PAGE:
CASPER, Wyo. — Reverend James Reeb grew up in Casper, graduating from Natrona County High School in 1945.
Reeb’s name is well-known throughout the country, particularly in the American south. But his story is not as widely known and remembered in the place where he grew up.
“His life is celebrated more in other communities,” his grand daughter Leah Reeb Varela says.
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A new mural project already underway in downtown Casper aims to change that.
“I really hadn’t heard the story,” the mural’s artist Tony Elmore said, though he learned a little about Reeb in the film “Selma.”
“It is very under-told. A lot of people in Casper don’t know.”
Those who do know Reeb’s name are likely to think of his murder, which was a major event in the 1960s civil rights movement.
National Public Radio journalists Chip Brantley and Andrew Beck Grace uncovered new details of his murder which they shared in a podcast called “White Lies.” Those journalists will be involved in events surrounding the Aug. 28 mural reveal in Casper. (Details below.)
Varela explained that her grandfather had been working in Boston to help secure things like housing for minorities in 1965.
On February 26 of that year, civil rights activist Jimmie Lee Jackson was shot and killed by a state trooper during a peaceful march in Alabama.
What came to be known as “Bloody Sunday” followed upon the heels of Jackson’s murder. A march which took place on March 7 led to state troopers and other law enforcement attacking the marchers with billy clubs and tear gas, beating Amelia Boynton Robinson unconscious.
Reeb then flew to Alabama to participate in a march two days later from Selma, Alabama to the state capitol of Montgomery.
“He traveled down from Boston to Selma to participate in this non-violent march,” Varela said.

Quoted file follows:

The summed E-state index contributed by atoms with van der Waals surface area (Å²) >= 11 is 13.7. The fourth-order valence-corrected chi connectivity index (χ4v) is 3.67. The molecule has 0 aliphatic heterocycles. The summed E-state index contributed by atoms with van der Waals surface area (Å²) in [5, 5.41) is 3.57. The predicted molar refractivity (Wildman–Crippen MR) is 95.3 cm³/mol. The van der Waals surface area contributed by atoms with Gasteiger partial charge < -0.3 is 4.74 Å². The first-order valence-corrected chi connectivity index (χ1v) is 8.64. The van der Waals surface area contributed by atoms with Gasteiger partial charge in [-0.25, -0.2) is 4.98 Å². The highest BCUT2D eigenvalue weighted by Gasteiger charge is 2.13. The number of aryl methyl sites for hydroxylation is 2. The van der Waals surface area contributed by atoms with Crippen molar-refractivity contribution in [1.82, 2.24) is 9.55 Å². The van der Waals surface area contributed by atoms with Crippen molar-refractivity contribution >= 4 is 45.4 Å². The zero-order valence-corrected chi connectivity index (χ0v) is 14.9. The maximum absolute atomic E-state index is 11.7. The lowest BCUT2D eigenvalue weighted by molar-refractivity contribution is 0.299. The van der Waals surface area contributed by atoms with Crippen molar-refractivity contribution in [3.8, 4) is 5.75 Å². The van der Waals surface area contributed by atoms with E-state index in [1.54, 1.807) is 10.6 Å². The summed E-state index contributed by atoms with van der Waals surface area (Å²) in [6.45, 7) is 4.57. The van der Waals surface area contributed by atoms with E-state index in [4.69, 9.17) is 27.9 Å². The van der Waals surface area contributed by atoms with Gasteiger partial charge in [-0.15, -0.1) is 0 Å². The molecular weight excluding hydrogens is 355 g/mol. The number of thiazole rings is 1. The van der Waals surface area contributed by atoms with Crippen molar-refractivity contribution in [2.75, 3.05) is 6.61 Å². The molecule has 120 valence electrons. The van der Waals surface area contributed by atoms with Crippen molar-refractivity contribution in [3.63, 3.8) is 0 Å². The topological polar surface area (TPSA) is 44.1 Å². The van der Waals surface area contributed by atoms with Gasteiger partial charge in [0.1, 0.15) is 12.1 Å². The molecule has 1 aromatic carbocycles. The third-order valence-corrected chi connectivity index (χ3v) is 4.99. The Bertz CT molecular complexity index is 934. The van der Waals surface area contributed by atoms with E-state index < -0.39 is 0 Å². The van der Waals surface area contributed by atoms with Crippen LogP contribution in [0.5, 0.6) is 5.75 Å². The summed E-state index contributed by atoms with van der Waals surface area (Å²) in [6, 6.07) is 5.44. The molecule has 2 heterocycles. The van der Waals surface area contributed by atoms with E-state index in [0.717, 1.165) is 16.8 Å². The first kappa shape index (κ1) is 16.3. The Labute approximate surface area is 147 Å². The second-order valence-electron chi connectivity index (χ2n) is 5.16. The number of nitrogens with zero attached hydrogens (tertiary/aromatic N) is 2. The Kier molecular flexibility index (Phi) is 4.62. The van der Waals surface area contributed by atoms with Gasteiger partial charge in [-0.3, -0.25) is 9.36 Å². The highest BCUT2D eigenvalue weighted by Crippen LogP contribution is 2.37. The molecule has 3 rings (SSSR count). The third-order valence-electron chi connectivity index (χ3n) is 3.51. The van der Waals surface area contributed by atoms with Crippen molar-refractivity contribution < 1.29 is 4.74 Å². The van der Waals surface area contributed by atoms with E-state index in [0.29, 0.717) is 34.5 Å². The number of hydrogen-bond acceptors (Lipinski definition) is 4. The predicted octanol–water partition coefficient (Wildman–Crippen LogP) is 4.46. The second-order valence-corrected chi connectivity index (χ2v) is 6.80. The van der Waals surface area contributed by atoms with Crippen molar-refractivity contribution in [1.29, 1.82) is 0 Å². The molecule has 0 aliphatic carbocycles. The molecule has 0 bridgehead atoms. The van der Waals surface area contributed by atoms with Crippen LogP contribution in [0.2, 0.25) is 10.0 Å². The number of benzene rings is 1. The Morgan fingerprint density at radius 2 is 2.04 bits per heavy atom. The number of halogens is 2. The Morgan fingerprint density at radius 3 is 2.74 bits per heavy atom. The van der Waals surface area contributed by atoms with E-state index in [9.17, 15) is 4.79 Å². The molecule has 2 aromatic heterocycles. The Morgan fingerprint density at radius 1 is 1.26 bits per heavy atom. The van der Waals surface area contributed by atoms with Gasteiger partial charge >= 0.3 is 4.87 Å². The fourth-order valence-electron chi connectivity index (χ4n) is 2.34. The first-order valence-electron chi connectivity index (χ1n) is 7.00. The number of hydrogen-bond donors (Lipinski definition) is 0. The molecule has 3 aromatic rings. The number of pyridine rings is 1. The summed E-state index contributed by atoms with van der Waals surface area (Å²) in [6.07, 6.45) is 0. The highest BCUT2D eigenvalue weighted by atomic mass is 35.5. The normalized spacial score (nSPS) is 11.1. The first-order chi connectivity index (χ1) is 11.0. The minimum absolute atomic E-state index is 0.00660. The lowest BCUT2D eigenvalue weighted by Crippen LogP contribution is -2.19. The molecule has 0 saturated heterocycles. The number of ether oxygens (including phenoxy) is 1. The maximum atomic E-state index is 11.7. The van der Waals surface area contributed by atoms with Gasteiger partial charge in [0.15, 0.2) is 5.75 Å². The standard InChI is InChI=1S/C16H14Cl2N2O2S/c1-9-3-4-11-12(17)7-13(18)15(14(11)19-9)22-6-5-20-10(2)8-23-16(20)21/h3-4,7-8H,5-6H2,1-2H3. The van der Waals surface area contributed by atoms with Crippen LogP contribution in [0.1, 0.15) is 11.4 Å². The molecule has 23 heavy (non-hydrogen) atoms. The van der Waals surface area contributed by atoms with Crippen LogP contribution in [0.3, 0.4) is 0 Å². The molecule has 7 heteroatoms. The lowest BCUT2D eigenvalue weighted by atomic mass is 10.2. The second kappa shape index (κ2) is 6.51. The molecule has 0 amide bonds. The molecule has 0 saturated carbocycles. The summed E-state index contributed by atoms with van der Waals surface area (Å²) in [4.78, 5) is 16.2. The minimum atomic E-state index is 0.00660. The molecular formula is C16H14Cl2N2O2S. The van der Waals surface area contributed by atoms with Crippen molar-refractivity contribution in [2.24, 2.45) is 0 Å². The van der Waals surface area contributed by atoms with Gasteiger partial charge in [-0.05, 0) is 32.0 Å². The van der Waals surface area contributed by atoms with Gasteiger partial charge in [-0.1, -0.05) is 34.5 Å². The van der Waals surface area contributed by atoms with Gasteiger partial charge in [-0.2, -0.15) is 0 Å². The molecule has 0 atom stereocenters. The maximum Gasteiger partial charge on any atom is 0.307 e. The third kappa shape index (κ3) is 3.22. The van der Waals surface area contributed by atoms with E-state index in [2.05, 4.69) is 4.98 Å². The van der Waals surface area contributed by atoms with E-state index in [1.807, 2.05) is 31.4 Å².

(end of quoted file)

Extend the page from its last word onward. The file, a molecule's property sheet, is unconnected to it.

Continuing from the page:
Martin Luther King, Jr. led this March 9 protest, which was calling for black voting rights.
“Troopers blocked the march and marchers retreated to a church,” Varela said.
Reeb was initially supposed to travel back to Boston but when MLK asked people to stay, Reeb committed to doing so. That evening, he went to dinner with two other Unitarian Universalist ministers.
“He and his two friends took a wrong turn leaving a cafe,” Varela said. “They were attacked by well known white supremacists.”
He died two days later from injuries he sustained in the attack.
“He was hit in the head and died of a blood clot,” Varela explained.
She added that one reason her grandfather is remembered is because he was among the first white men killed in the civil rights movement.
While this is certainly an important part of his legacy, with President Lyndon Baines Johnson invoking his name when presenting a draft of the Voting Rights Act of 1965 to the United States Congress, Varela says her grandfather’s legacy is about his life as a whole.
“James Reeb was more than just his murder and his death,” she said. “He was heavily involved socially and he was very passionate.”
Varela is the daughter of Reeb’s oldest son John.
“I never had the pleasure of meeting him,” she said, adding that she’s had to piece together a sense for who her grandfather was through discussions with her family.
“He did a lot of social work as a youth,” Varela said, adding that he spent time working with a former North Casper Boys club, assisting mostly minority youth in the juvenile system.
“I think something there sparked him,” she added.
Working to assist minorities became a theme throughout his entire life. After graduating from NC, Reeb spent a brief stint in the army, despite the fact that his interest in becoming a minister exempted him from military service.
Varela says that he attend some classes at Casper College before enrolling at St. Olaf’s College to study theology. After completing his studies at St. Olaf’s in 1950, he entered the Princeton Theological Seminary, graduating in 1953.
Reeb was ordained as a Presbyterian minister and returned to Casper to serve as a minister at the First Presbyterian Church.
He then moved to Philadelphia to work as a hospital chaplain there. Reeb switched his ministry over to the Unitarian Universalist church around this time and also began to work with the YMCA.
There, he worked in an integration role, Varela explained.
“Most of the people he served were poor minorities,” she said.
Reeb then worked as a minister at All Souls Church in Washington, D.C.